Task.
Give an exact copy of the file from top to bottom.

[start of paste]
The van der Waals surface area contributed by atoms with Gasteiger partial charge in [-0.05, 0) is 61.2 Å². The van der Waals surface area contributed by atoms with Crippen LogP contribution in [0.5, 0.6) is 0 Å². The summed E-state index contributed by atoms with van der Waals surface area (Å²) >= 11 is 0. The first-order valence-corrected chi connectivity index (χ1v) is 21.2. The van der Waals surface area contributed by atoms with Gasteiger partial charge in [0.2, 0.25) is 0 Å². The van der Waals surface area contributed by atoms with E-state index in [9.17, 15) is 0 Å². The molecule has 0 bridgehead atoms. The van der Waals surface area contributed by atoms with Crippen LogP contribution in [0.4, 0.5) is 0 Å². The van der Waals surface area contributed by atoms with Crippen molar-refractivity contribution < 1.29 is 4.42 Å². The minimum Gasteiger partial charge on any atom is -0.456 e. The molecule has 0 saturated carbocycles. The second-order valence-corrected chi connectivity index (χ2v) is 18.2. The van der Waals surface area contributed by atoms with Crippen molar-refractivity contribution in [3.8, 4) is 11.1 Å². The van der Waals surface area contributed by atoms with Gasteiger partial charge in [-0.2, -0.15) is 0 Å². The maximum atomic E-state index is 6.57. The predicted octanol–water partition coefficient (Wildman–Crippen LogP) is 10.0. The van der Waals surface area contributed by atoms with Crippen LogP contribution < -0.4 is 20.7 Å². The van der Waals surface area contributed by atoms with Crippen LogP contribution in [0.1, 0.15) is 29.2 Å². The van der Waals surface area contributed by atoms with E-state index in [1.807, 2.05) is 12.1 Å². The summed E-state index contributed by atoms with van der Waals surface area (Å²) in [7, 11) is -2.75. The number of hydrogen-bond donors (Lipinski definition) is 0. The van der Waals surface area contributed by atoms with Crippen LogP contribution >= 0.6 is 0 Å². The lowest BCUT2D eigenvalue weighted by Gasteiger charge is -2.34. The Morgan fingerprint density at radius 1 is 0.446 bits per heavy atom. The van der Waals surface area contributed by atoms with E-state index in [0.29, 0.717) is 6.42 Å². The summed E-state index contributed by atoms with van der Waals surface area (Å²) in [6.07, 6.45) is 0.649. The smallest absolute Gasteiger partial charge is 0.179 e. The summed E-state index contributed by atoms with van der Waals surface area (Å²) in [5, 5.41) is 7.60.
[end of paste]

The van der Waals surface area contributed by atoms with Gasteiger partial charge in [-0.05, 0) is 61.2 Å². The van der Waals surface area contributed by atoms with Crippen LogP contribution in [0.5, 0.6) is 0 Å². The summed E-state index contributed by atoms with van der Waals surface area (Å²) >= 11 is 0. The first-order valence-corrected chi connectivity index (χ1v) is 21.2. The van der Waals surface area contributed by atoms with Gasteiger partial charge in [0.2, 0.25) is 0 Å². The van der Waals surface area contributed by atoms with E-state index in [9.17, 15) is 0 Å². The molecule has 0 bridgehead atoms. The van der Waals surface area contributed by atoms with Crippen LogP contribution in [0.4, 0.5) is 0 Å². The van der Waals surface area contributed by atoms with Crippen molar-refractivity contribution < 1.29 is 4.42 Å². The minimum Gasteiger partial charge on any atom is -0.456 e. The molecule has 0 saturated carbocycles. The second-order valence-corrected chi connectivity index (χ2v) is 18.2. The van der Waals surface area contributed by atoms with Crippen molar-refractivity contribution in [3.8, 4) is 11.1 Å². The van der Waals surface area contributed by atoms with Gasteiger partial charge in [-0.2, -0.15) is 0 Å². The maximum atomic E-state index is 6.57. The predicted octanol–water partition coefficient (Wildman–Crippen LogP) is 10.0. The van der Waals surface area contributed by atoms with Crippen LogP contribution < -0.4 is 20.7 Å². The van der Waals surface area contributed by atoms with Crippen LogP contribution in [0.1, 0.15) is 29.2 Å². The van der Waals surface area contributed by atoms with E-state index in [1.807, 2.05) is 12.1 Å². The summed E-state index contributed by atoms with van der Waals surface area (Å²) in [7, 11) is -2.75. The number of hydrogen-bond donors (Lipinski definition) is 0. The van der Waals surface area contributed by atoms with Crippen LogP contribution >= 0.6 is 0 Å². The lowest BCUT2D eigenvalue weighted by Gasteiger charge is -2.34. The Morgan fingerprint density at radius 1 is 0.446 bits per heavy atom. The van der Waals surface area contributed by atoms with E-state index in [0.29, 0.717) is 6.42 Å². The summed E-state index contributed by atoms with van der Waals surface area (Å²) in [6.07, 6.45) is 0.649. The smallest absolute Gasteiger partial charge is 0.179 e. The summed E-state index contributed by atoms with van der Waals surface area (Å²) in [5, 5.41) is 7.60.